Book: Good Omens: The Nice and Accurate Prophecies of Agnes Nutter, Witch
Authors: Neil Gaiman and Terry Pratchett
This story is entertaining and delightfully irreverent.
Armageddon has come to the earth. The Antichrist has been born, the four horsemen have been called, and the hosts of heaven and hell are waiting for the war to start.
But what if the Antichrist has been misplaced? What if the young man who has been groomed for the entire eleven years to be the bringer of Armageddon wasn’t the Prince of Hell? What if the actual Prince of Hell was actually raised by humans and completely ignored by the vassals of good and evil? What would happen then?
Gaiman and Pratchett have combined their incredible talents to tell an intriguing story of ineffability. With a host of completely incompetent yet heroic characters, the tale of Armageddon has never been quite this amusing.
Enter Crowley and Aziraphale, the serpent from Eden and the angel guard who let Adam and Eve out of the garden. For centuries, these two have roamed the earth and become friends. Crowley enjoys the finer things the earth has to offer, and occasionally dabbles in idea dropping to get humans to damn themselves. Aziraphale, on the other hand, helps humanity occasionally (he IS an angel after all), but spends much of his time collecting rare and valuable books under the guise of a bookshop that is never open. Neither of them wants the world to end, however they seem incapable of stopping it.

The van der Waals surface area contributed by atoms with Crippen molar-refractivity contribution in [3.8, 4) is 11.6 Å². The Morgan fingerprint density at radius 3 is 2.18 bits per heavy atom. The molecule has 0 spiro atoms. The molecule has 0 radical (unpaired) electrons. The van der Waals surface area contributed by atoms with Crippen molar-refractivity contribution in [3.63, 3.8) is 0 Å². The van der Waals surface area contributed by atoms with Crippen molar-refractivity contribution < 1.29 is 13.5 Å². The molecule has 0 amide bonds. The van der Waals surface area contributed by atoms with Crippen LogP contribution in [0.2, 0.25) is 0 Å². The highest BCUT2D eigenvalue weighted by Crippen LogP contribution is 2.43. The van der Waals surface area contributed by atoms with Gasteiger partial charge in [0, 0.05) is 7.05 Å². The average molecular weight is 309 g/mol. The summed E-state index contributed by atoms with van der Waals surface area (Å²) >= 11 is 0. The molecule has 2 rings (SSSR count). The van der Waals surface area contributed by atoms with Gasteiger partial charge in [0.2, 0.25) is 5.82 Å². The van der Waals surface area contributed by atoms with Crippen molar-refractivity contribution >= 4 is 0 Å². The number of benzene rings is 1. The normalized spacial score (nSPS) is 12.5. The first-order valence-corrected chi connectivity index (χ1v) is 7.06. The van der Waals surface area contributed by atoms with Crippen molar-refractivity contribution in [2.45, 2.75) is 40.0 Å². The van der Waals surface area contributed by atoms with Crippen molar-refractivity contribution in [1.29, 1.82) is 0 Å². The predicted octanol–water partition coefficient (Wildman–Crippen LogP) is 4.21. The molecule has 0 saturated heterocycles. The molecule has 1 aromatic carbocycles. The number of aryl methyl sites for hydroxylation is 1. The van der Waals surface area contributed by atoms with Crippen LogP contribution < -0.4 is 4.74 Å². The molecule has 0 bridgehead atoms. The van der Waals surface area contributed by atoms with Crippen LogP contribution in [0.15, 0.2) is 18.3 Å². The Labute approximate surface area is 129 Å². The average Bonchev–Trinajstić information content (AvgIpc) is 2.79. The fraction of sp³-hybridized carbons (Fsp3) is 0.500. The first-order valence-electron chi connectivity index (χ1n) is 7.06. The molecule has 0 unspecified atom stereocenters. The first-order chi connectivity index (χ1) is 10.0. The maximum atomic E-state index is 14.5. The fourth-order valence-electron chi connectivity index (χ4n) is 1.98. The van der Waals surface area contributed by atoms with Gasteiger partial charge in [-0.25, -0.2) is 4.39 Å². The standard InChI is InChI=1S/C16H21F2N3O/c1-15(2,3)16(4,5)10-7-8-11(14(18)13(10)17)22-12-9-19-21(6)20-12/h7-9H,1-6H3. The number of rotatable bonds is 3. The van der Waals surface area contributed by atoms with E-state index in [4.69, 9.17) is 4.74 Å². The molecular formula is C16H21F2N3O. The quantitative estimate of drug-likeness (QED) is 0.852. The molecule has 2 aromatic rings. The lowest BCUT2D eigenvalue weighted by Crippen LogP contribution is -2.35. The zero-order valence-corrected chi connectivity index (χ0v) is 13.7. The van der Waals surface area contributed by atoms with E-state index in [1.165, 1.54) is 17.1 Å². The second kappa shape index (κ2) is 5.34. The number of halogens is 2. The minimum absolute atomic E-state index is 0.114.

Eleven year old Adam Young is the leader of a ragtag local gang of local youngsters. Known as the Them, they run amok with imaginative games around the town of Tadfield. None of them have any idea why they are drawn to Adam, or why he is so unequivocally their leader. When a young witch in the area loans him some copies of New Aquarian magazine, strange things start to happen.
Anathema device is the last remaining descendant of Agnes Nutter, witch. She has known what would happen her entire life, however Agnes’ prophecies, where always correct, don’t always work out the way the reader initially thinks.
As an American, there were parts of this story that were a bit difficult to understand; some of the jokes were probably completely lost on me. However, I found this book to be very enjoyable, and I recommend it to anyone who appreciates the British sense of humor; especially those who aren’t easily offended by irreverent stories.